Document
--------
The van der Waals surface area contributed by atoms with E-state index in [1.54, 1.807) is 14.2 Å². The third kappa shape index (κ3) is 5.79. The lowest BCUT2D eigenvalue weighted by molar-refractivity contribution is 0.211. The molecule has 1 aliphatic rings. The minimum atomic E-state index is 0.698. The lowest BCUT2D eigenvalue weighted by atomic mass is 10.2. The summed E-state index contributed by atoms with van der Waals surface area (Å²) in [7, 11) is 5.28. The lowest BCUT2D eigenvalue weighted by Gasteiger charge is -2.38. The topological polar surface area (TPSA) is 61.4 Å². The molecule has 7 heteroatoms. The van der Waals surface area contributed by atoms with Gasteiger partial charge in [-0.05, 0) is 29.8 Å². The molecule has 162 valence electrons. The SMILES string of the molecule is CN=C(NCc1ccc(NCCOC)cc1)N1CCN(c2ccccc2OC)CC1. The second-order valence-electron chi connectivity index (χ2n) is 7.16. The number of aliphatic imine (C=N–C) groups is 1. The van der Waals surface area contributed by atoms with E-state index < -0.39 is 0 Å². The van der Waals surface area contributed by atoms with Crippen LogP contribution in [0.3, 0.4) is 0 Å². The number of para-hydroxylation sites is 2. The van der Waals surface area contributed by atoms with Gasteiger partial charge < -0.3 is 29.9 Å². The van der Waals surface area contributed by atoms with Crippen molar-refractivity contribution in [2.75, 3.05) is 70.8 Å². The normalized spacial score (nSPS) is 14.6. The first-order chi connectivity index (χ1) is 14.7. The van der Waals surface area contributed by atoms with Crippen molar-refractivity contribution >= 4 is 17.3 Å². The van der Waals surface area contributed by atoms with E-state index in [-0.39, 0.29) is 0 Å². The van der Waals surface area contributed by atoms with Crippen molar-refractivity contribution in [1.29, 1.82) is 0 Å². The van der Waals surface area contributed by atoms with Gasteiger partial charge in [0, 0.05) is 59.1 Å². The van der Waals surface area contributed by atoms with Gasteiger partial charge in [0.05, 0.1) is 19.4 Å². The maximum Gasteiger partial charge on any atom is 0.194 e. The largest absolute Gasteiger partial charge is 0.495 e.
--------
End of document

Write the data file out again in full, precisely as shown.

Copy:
The van der Waals surface area contributed by atoms with E-state index in [1.54, 1.807) is 14.2 Å². The third kappa shape index (κ3) is 5.79. The lowest BCUT2D eigenvalue weighted by molar-refractivity contribution is 0.211. The molecule has 1 aliphatic rings. The minimum atomic E-state index is 0.698. The lowest BCUT2D eigenvalue weighted by atomic mass is 10.2. The summed E-state index contributed by atoms with van der Waals surface area (Å²) in [7, 11) is 5.28. The lowest BCUT2D eigenvalue weighted by Gasteiger charge is -2.38. The topological polar surface area (TPSA) is 61.4 Å². The molecule has 7 heteroatoms. The van der Waals surface area contributed by atoms with Gasteiger partial charge in [-0.05, 0) is 29.8 Å². The molecule has 162 valence electrons. The SMILES string of the molecule is CN=C(NCc1ccc(NCCOC)cc1)N1CCN(c2ccccc2OC)CC1. The second-order valence-electron chi connectivity index (χ2n) is 7.16. The number of aliphatic imine (C=N–C) groups is 1. The van der Waals surface area contributed by atoms with E-state index < -0.39 is 0 Å². The van der Waals surface area contributed by atoms with Crippen LogP contribution in [0.3, 0.4) is 0 Å². The number of para-hydroxylation sites is 2. The van der Waals surface area contributed by atoms with Gasteiger partial charge < -0.3 is 29.9 Å². The van der Waals surface area contributed by atoms with Crippen molar-refractivity contribution in [2.75, 3.05) is 70.8 Å². The normalized spacial score (nSPS) is 14.6. The first-order chi connectivity index (χ1) is 14.7. The van der Waals surface area contributed by atoms with Crippen molar-refractivity contribution >= 4 is 17.3 Å². The van der Waals surface area contributed by atoms with E-state index in [-0.39, 0.29) is 0 Å². The van der Waals surface area contributed by atoms with Crippen molar-refractivity contribution in [1.29, 1.82) is 0 Å². The van der Waals surface area contributed by atoms with Gasteiger partial charge in [0, 0.05) is 59.1 Å². The van der Waals surface area contributed by atoms with Gasteiger partial charge in [0.05, 0.1) is 19.4 Å². The maximum Gasteiger partial charge on any atom is 0.194 e. The largest absolute Gasteiger partial charge is 0.495 e.